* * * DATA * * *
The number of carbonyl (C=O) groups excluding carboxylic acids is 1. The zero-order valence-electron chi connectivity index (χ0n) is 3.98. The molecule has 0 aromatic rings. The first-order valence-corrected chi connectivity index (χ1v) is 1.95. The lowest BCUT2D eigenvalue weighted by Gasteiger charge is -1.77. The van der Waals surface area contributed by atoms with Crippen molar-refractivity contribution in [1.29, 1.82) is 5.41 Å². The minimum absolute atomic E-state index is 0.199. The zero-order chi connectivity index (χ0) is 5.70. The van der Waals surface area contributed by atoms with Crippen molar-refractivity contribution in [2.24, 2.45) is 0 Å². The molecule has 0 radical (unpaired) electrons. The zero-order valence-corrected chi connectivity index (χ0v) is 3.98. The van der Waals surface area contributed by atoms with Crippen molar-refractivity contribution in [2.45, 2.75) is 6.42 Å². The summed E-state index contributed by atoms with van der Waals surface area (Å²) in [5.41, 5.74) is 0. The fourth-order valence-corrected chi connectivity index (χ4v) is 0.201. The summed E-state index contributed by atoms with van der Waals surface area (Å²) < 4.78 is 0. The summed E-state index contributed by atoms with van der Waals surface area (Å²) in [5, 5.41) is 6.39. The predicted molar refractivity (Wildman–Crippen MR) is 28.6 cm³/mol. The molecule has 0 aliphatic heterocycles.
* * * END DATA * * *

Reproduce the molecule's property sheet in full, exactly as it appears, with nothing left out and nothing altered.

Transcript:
The number of carbonyl (C=O) groups excluding carboxylic acids is 1. The zero-order valence-electron chi connectivity index (χ0n) is 3.98. The molecule has 0 aromatic rings. The first-order valence-corrected chi connectivity index (χ1v) is 1.95. The lowest BCUT2D eigenvalue weighted by Gasteiger charge is -1.77. The van der Waals surface area contributed by atoms with Crippen molar-refractivity contribution in [1.29, 1.82) is 5.41 Å². The minimum absolute atomic E-state index is 0.199. The zero-order chi connectivity index (χ0) is 5.70. The van der Waals surface area contributed by atoms with Crippen molar-refractivity contribution in [2.24, 2.45) is 0 Å². The molecule has 0 radical (unpaired) electrons. The zero-order valence-corrected chi connectivity index (χ0v) is 3.98. The van der Waals surface area contributed by atoms with Crippen molar-refractivity contribution in [2.45, 2.75) is 6.42 Å². The summed E-state index contributed by atoms with van der Waals surface area (Å²) in [5.41, 5.74) is 0. The fourth-order valence-corrected chi connectivity index (χ4v) is 0.201. The summed E-state index contributed by atoms with van der Waals surface area (Å²) < 4.78 is 0. The summed E-state index contributed by atoms with van der Waals surface area (Å²) in [5, 5.41) is 6.39. The predicted molar refractivity (Wildman–Crippen MR) is 28.6 cm³/mol. The molecule has 0 aliphatic heterocycles.